Mr Almanza: It sort of picks up a theme from the previous two answers. Something that concerns us deeply is the idea that we'll end up with multiple regulatory regimes, one in Europe, one in the UK, and for those that are dual registered, another in the US. We are following closely and with some concern the EU Green Paper on auditors. There are aspects of that that I think overlap with what we've discussed today. What would we welcome? We'd certainly welcome improvements, but I think we would say more regulation is not necessarily better regulation. So harmonisation of regulation between Europe and the UK would be high on our agenda insofar as the role of auditors is concerned.

  Q346  Lord Lawson of Blaby: But on that front, what's your biggest specific concern about the EU Green Paper?

  Mr Almanza: I think I'm concerned about the notion that regulators will appoint auditors rather than audit committees. I'm concerned about mandatory joint audits. I think that, as I said earlier, there's no reason to prevent second tier firms from consolidating if that's a strategy they wish to pursue. I think that there is a risk there that we create regulatory capital for second tier firms. So, for one, I don't support that. Those would be two factors I would highlight. Robin?

  Mr Freestone: Well, I think on the joint auditors, the worry then, of course, is that that means that in looking for a firm to provide consulting services you've got a choice of two if you want a firm to do that internationally for you. So you've then effectively locked out two firms if you have joint auditors, which is unhelpful in the context of what we've just talked about. So I think that is a worry.

  Q347  Lord Tugendhat: May I ask a different question? I address it to Mr ten Brink, if I may. The banking issues are all fresh in our mind because the crisis occurred recently. Rather longer ago Shell had a problem over its reserves, as I recall, and the details of that are much less clear in my mind. But basically, as I recall, the problem was over the assessment of your reserves and the reporting of them, and a senior Managing Director and your predecessor or whatever, maybe predecessor but one, I don't know, lost her job as a result. Now, could you tell us in that particular issue when the figures, to quote somebody a moment ago, were spectacularly wrong, what was the role of the auditors? Did they spot a problem? Did they warn of a problem? Was there any fallout on the auditor's reputation as well as on the top management at the time, or was this rather like the banks, an event where a bombshell occurred and it emerged that the auditors had been blindsided by it?

  Mr ten Brink: Maybe two points to make. The first point is that the disclosure of proved reserves is in actual fact not in scope of the audit assignment. So the auditors did not have a formal role to play in that particular case. I guess I would point to the fact that the company self-declared the misreporting of proved reserves, this was not by an external event that it got recognised. It was internally that the management and the board actually took its responsibility to provide openness about the situation and then institute an independent investigation to determine the causes and the extent of the issue. It's a rather different context, I believe, in terms of circumstances and what has occurred.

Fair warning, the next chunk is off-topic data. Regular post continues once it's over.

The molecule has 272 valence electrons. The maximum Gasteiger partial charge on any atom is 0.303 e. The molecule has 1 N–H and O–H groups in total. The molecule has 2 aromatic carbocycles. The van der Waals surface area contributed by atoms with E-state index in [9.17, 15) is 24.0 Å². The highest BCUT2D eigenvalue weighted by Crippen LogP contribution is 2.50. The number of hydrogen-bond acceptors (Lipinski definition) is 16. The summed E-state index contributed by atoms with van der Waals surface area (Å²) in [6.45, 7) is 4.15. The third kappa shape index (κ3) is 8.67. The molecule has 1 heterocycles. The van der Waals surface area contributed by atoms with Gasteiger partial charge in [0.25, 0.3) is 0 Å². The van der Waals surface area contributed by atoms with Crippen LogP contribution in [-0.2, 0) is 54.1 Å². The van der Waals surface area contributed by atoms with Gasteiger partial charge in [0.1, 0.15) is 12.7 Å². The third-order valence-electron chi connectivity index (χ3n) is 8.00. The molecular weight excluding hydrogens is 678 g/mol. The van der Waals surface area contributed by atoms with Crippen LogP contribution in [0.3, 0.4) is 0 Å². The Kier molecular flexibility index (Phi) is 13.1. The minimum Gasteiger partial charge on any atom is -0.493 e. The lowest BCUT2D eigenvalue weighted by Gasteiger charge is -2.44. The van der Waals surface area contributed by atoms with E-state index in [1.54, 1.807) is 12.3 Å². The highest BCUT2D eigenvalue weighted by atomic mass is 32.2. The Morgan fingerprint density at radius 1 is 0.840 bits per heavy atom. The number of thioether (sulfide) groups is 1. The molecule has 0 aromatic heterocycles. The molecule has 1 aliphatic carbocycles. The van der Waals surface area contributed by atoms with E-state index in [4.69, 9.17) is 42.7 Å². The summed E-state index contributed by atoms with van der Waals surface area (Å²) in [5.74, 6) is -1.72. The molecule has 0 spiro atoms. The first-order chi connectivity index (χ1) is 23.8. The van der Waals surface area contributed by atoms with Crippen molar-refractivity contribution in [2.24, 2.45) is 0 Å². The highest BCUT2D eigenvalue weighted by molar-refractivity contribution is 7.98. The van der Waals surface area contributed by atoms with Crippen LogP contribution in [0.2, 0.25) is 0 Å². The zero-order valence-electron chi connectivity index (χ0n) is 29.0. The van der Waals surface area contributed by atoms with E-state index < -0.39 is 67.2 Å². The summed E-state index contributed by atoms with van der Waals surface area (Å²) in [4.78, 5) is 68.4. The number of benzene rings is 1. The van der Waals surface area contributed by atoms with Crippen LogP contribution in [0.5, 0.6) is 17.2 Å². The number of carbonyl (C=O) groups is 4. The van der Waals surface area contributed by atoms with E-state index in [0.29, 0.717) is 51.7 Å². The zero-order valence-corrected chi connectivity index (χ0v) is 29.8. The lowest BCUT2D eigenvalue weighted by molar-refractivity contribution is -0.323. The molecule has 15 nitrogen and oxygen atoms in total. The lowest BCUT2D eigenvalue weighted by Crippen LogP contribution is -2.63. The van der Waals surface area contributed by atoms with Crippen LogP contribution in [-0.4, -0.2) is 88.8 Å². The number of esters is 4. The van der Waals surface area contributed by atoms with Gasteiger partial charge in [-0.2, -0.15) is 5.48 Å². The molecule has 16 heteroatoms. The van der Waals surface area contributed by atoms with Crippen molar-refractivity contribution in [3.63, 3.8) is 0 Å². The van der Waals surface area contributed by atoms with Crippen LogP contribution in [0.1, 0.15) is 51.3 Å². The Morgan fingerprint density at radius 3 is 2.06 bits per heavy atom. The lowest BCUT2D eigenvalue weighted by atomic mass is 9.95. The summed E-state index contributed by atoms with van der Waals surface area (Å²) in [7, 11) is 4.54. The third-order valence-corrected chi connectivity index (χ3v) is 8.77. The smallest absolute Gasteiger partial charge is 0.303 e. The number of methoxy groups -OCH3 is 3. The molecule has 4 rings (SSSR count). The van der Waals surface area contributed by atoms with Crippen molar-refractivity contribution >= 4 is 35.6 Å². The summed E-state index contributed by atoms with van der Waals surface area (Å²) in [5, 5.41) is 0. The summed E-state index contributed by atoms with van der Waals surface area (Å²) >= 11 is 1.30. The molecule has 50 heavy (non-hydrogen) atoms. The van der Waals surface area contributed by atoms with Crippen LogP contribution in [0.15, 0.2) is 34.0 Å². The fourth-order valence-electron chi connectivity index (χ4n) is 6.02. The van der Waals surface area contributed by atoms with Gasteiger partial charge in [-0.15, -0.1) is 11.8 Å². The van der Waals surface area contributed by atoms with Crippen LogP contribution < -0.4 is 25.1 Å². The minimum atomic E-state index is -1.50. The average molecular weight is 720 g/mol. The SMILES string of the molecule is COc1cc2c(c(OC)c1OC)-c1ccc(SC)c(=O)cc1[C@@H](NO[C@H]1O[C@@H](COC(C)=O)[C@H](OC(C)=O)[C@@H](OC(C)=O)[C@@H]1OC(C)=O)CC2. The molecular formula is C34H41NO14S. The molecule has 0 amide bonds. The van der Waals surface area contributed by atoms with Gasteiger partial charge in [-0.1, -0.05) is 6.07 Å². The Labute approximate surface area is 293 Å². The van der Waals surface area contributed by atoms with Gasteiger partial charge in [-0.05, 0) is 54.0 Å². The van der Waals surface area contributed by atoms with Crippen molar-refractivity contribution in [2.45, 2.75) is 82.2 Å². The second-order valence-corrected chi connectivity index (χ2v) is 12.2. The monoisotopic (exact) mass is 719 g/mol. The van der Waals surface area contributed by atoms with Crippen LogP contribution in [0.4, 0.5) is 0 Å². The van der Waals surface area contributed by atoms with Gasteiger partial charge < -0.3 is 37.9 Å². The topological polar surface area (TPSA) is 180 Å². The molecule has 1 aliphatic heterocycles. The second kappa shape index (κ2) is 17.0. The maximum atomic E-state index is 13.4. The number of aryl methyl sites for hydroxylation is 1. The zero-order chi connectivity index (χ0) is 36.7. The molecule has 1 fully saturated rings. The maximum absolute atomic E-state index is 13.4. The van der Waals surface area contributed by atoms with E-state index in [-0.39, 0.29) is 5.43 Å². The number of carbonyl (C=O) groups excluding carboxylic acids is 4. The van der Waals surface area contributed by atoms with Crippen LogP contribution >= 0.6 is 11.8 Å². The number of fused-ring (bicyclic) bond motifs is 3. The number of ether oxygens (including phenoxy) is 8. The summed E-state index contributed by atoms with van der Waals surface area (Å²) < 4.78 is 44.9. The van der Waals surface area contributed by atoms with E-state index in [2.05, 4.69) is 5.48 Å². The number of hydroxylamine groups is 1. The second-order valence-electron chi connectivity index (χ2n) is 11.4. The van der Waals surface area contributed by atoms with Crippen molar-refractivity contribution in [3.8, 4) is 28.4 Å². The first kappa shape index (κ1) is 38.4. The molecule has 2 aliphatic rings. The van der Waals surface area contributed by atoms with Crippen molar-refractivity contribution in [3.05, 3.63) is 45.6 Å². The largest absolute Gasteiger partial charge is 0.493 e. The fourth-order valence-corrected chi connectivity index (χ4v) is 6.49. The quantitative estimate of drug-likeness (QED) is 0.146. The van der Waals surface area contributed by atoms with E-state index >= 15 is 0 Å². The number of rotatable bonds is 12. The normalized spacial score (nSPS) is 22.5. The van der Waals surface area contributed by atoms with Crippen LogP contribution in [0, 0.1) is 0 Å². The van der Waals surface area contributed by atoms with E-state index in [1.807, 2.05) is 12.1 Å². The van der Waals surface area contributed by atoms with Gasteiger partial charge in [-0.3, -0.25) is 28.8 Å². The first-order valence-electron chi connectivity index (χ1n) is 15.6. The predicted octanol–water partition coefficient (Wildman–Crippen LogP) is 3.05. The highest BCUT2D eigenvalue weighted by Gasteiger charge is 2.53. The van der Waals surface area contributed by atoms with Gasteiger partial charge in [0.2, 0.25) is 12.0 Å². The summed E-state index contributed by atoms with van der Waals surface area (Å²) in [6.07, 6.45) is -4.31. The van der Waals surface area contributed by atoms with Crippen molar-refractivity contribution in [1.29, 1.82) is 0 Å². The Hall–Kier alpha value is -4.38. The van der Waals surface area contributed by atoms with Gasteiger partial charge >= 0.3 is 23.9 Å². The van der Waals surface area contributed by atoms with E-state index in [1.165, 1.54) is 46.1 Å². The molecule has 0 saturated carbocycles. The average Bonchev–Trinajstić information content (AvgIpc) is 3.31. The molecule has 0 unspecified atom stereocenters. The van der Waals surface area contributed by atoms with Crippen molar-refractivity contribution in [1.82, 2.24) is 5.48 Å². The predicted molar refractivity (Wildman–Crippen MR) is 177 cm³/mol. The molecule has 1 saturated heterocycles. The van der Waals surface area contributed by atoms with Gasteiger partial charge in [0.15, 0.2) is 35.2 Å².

Q348  Lord Tugendhat: I know there have been all kinds of changes in the company, partly no doubt as a result of that and partly because you've changed your structure and so forth, but do the auditors have a role now in relation to the assessment and reporting of reserves?

  Mr ten Brink: They do not have a formal role in that process, so that's subject to limited audit requirements. There is an independent review through a reserves committee, which is constituted in the company, which reports ultimately to the audit committee. So that provides an independent assurance in terms of the correctness and completeness of the numbers that we disclose.

  Q349  Lord Tugendhat: And who does that?

  Mr ten Brink: That's a group of fairly specialist people with particular expertise around making these kinds of assessments, both from a technical and a commercial perspective.

  Q350  Lord Lawson of Blaby: Sorry, are they employees of the company?

  Mr ten Brink: They are employees of the company.

  Lord Lawson of Blaby: Right, so they're not independent?

  Mr ten Brink: They provide an independent line of assurance to the audit committee.

  Q351  Lord Tugendhat: I see. Do you see any similarity at all with the problems that you ran into over the reserves? What's in my mind is that here we had the banks, I'm thinking particularly of Northern Rock, perhaps, where it had a very particular business model that everybody praised at the time, I quite agree, the shareholders and everybody else. And it collapses and the auditors hadn't given a breath of warning, nor did others, I quite agree. But I was wondering whether you saw any similarity between this enormously embarrassing incident in your corporate history and the problems that have afflicted the banking industry.

  Mr ten Brink: Indeed, a serious problem for the company, one that in the context of the profitability had somewhat limited impact on the financial results that we reported, so I would find it difficult to draw the parallel with a bank that ultimately collapsed in this particular example that you quote.

  The Chairman: Gentlemen, we've covered a wide range this afternoon and it's clear that there are in this some big and difficult issues with which we're grappling. If in the light of this exchange there are any other points that you'd like to put to us in writing, please do. But meanwhile, we thank you very much for your contribution this afternoon.1

1  Questions 352, 353, 354 and 355 unallocated.